• FIG. 5 is an illustration of a second example progression of an example of an implementation of the minimal and preferential option user interface 300 of FIG. 4, including additional dynamic iconic setting indicators for additional adjustable options displayed in response to user input. The full-screen display image 108 is not shown within FIG. 5 to reduce drawing complexity, though the full-screen display image 108 reference designator is retained for clarity.
  • Within the present example, it is assumed that a user selection of either an UP arrow key or a DOWN arrow key of a remote control device was detected. In response to detection that a remote control key input representing either an UP arrow key or a DOWN arrow key has been depressed by a user, a stack of paired identified option icons and an associated current setting status of each adjustable option is displayed proximate to a vertical edge of the display 106. It is further assumed for purposes of the present example that dynamic iconic setting indicators for all available adjustable options fit on the display 106. For implementations with a small display, such as a handheld consumer electronics device, display area may be reduced by displaying a few dynamic iconic setting indicators and displaying an icon, such as the up arrow icon 310, above a partial stack of dynamic iconic setting indicators for available adjustable options. Many other variations on the present example are possible and all are considered within the scope of the present subject matter.
  • As described above, the choice of adjustable options is identified and selected for user adjustment via the minimal and preferential option user interface 300 based upon a media type that is detected to be presently accessed by the media player device 102. As also described above, the display of paired option icons and current setting status for available adjustable options reduces screen area requirements for display of options and provides real-time current setting status output so that a user may quickly determine a current setting of a given adjustable option for the currently-accessed media type. The current setting status may be changed, as described above, and a new current setting status may be displayed that dynamically changes in response to user adjustment of a given option. The current setting status of the available options may be displayed as a graphical output or text, as appropriate for a given implementation or option.
  • Within the present example, audio and video content includes certain representative adjustment options. Each adjustment option is represented by a translucent graphical menu pane. Certain options may include binary setting status options, such as enabled or disabled, on or off, etc. A favorites graphical menu pane 318 includes a favorites option icon 320 paired with a current favorites setting status 322. The current favorites setting status 322 may be displayed, for example, as a green circle (illustrated within the present example as a cross-hatched circle). A closed-caption graphical menu pane 324 includes a closed-caption option icon 326 paired with a current closed-caption setting status 328. A ratings graphical menu pane 330 includes a ratings option icon 332 paired with a current ratings setting status 334. The current ratings setting status 334 shows that the current audio and video content represented by is rated a three and a half (e.g., 3.5) out of a scale of zero (0) to five (5) within the present example.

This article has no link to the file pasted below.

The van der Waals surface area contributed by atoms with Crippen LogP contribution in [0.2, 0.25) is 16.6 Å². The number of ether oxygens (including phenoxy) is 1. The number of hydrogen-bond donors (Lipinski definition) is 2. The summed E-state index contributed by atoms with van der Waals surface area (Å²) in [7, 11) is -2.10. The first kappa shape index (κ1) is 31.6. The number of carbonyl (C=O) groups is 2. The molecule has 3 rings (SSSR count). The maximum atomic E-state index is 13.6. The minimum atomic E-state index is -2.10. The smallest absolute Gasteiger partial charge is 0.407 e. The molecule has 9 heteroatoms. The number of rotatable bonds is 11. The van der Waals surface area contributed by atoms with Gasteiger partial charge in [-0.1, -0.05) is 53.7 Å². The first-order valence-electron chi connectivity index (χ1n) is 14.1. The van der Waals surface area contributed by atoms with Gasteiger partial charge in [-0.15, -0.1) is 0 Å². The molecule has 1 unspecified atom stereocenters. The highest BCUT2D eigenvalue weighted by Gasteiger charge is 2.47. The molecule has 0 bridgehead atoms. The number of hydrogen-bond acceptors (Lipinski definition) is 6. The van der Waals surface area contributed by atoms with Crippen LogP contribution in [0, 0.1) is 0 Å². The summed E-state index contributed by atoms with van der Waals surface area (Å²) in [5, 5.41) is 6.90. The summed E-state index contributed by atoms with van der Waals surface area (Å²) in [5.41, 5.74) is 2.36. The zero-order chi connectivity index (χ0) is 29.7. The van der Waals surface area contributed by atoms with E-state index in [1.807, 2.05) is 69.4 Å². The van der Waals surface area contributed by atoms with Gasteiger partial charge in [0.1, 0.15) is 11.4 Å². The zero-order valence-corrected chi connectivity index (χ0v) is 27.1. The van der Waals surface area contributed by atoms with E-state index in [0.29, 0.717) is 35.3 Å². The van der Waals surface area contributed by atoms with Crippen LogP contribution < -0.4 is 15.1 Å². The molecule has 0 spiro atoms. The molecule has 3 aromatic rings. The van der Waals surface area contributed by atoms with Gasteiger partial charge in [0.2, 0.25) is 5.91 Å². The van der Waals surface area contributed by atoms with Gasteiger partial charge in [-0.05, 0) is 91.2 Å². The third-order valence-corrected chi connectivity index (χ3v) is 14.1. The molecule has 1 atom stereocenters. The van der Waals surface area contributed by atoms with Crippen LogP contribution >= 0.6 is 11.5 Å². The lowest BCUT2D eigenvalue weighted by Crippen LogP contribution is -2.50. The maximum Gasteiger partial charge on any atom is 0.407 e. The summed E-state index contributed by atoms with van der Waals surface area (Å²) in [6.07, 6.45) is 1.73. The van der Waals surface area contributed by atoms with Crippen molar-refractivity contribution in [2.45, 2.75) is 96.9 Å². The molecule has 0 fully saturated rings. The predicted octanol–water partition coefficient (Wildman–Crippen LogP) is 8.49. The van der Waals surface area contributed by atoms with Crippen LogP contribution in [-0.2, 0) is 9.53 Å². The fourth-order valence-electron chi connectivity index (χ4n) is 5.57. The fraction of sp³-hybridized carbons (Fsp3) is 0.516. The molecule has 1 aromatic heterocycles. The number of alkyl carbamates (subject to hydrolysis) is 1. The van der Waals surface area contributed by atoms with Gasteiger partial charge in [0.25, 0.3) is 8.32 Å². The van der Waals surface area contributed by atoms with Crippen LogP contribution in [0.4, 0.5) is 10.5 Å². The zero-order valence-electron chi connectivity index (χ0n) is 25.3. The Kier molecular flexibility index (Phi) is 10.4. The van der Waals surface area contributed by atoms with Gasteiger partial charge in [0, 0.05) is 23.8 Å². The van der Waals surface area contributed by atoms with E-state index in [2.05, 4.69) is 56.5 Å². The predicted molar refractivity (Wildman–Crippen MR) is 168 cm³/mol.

• A screen width graphical menu pane 336 includes a screen width option icon 338 paired with a current screen width setting status 340. The current screen width setting status 340 shows the user that the current setting status of the screen width adjustment is wide (e.g., W). A resolution graphical menu pane 342 includes a resolution option icon 344 paired with a current resolution setting status 346. The current resolution setting status 346 shows that the current setting is vivid (e.g., V).
  • A volume graphical menu pane 348 includes a volume option icon 350 paired with a current volume setting status 352. The current volume setting status 352 shows that the volume is currently adjusted to forty-three percent (43%) of a maximum volume setting. A play point graphical menu pane 354 includes a play point option icon 356 paired with a current play point setting status 358. The current play point setting status 358 shows that the currently selected audio and video content is at a twenty-nine percent (29%) completion from a beginning of the content. Each of the volume setting status and the current play point setting status may be considered a proportional setting status for purposes of the present description, including a numeral followed by a percent sign.
  • By use of either an UP arrow key or a DOWN arrow key of a remote control device, a user may indicate a request to scroll the displayed adjustment options, as described below beginning in association with FIG. 6. Accordingly, the minimal and preferential option user interface 300 detects user requests to navigate to additional displayed adjustment options for the detected media type presently associated with the media player device 102.
  • FIG. 6 is an illustration of a third example progression of an example of an implementation of the minimal and preferential option user interface 300 of FIG. 5 that has been vertically modulo scrolled (e.g., rotated) in response to detection of user input. For purposes of the present example, it is assumed that detection of either one DOWN arrow key input or seven UP arrow key presses were detected. In response to detection of each respective input key, the minimal and preferential option user interface 300 is scrolled in a modulo manner (e.g., one time for each input) to allow the user an opportunity to adjust each available adjustable option. A control pane may be displayed to a side, within the present example to a left side, of each graphical menu pane as the minimal and preferential option user interface 300 is displayed.